Frank J. Oteri: It seemed that when all the great musicals were being created, American opera was at a low point. And, now in the last twenty some-odd years, opera has gained a lot of momentum in this country, but the momentum in the world of musical theatre has waned somewhat.
Adam Guettel: What about Menotti and Barber and Carlisle Floyd? A lot of those things were being written when the so-called American musical heyday was going on.
FJO: Some of Menotti’s works were even done on Broadway. The Saint of Bleecker Street was a Broadway show! But the walls were a lot more porous then. There were also works by Broadway composers that aspired to the condition of opera, like Porgy and Bess or even The Most Happy Fella, which now get done in opera houses. Where do you see yourself on the continuum from musical theatre to opera? Would you write an opera?
AG: I think it’s a continuum. I would love to write an opera. And I think the next thing I do after Princess Bride will be through-composed. But I’ll avoid the word opera because I want to tell compelling stories, which means avoiding what has come to be seen as opera, certain clichés and conventions such as a very emblematically told story, something that is so distilled into emblem that you really don’t have any sense of reality. It’s really fancy and metaphorical. There’s no naturalism at all on a psychological level a lot of times. That doesn’t interest me. I’d like to tell something that is psychologically gripping but also make full use of the expressivity of the human voice, which is something I can’t always do in the theatre. In The Light in the Piazza, I did it to some extent, more than often happens in musical theatre, and I got some flak for it. I think that for the most part, though, people thought, “Yeah, you can sing like that, and it’s not un-hip or off-putting; it’s actually expressive.”
FJO: That’s because it worked dramatically for those characters to sing like that.
AG: It depends on the story you’re telling. Content dictates form. And that will be true for the kind of story that I choose to tell for a more through-composed situation.
FJO: Now, another key difference between those two situations. In opera, it seems like the composer is god.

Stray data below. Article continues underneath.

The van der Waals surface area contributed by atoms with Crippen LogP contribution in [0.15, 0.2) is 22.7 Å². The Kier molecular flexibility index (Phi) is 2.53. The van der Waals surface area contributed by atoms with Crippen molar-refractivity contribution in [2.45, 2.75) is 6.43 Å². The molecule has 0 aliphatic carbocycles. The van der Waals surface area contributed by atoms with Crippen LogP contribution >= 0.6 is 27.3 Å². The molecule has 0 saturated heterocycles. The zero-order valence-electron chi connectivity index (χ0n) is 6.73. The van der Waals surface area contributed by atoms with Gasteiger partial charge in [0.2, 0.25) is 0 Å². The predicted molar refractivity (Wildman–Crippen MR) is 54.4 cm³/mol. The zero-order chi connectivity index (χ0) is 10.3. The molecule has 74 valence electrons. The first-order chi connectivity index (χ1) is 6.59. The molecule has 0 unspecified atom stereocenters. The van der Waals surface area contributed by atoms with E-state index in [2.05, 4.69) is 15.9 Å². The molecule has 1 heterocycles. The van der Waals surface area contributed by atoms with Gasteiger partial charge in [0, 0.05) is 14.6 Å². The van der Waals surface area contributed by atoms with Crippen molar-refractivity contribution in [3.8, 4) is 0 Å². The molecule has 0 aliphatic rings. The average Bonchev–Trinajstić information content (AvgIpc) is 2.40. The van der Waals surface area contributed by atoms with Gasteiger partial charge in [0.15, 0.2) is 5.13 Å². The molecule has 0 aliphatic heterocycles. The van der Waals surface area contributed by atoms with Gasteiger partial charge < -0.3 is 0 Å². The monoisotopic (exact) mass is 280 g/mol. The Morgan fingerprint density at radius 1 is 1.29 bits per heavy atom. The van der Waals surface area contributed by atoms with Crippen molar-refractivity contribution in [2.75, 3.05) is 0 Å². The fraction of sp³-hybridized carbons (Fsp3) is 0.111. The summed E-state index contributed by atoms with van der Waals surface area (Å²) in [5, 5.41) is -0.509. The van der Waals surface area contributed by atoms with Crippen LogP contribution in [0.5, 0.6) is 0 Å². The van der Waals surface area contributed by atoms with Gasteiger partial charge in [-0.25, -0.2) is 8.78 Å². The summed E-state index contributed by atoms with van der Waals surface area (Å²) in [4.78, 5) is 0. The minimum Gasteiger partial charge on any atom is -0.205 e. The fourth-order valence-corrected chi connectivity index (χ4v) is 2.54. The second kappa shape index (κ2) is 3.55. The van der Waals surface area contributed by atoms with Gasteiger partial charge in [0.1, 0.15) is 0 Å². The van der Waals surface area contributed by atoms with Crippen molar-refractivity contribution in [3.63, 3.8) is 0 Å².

AG: It must be nice. [laughs]
FJO: But in musical theatre the composer is just another member of the team.
FJO: As a result of that, something that people in the classical music world find odd is that most musical theatre composers don’t orchestrate their own music. I know that you had a hand in orchestrating The Light in the Piazza, and you’ve written pieces for orchestra, but you also frequently turn the work over to someone else.
AG: More and more I’m orchestrating. This new show I’m orchestrating, and I write in a pretty fluid way, as far as orchestration. Even when I create something from scratch, I have a sense of instrumentation going. And that, I think, is very important for my work because that’s what people are going to end up hearing, so to me it isn’t enough to just generate a lead sheet or a melody and some chords. There are so many things that can completely reorganize that and give the audience very different cues and associations. The use of the harp in The Light in the Piazza is something we had to carefully monitor so as not to tip into Esther Williams land, but keep it European and swirling and use it for all the great things it can do technically. To me, orchestrating is very much a part of what I do now, as I go along. I don’t know if I’ll go backward in that respect.
FJO: Well, in that respect, it’s interesting to compare Piazza to Floyd Collins, which you didn’t orchestrate. Floyd Collins has such a home-grown sound, and its instrumentation is extremely specific, in fact it is decidedly not orchestral since an orchestra would be inappropriate for referencing the sonorities of the pre-bluegrass, old string-band roots music of Appalachia.
AG: That was a method composing experience for me. I learned to play the guitar while I was writing that show. The first song I wrote was “The Ballad of Floyd Collins,” which has like five chords—maybe only four—and a very simple picking pattern. And the last song I wrote for that show, I think, was “Lucky,” which has got all kinds of things going on. I had to know the characters pretty well and the vernacular pretty well to get to a place that was that harmonically involved, especially through string-band stuff like you said. I’m glad you make that distinction, because Floyd really is based on research that was done in earlier music than bluegrass or country; it’s not a country show.
FJO: I remember the first time I heard it thinking that maybe you were adapting old folk songs, but it is all your original music.
AG: I’m so glad you feel that way.
FJO: But the sound world is so different from Piazza because the way this music is shaped by its orchestration.
AG: The story makes me do that. It insists. If I had to go back to the same tool kit every time, it would be depressing. And that’s why it takes me a long time to write a show, because the first year is figuring out what’s in the new toolbox. What does this role sound like? How do these people express themselves through music? Piazza sounded like Piazza for obvious reasons as far as the romanticism, the ornateness, the filigree. And The Princess Bride is driving, swashbuckling, and comedic, and uses a completely different set of tools. It actually took me about a year to get started putting things on paper because I wanted to know those tools I had chosen were right for the story and those characters.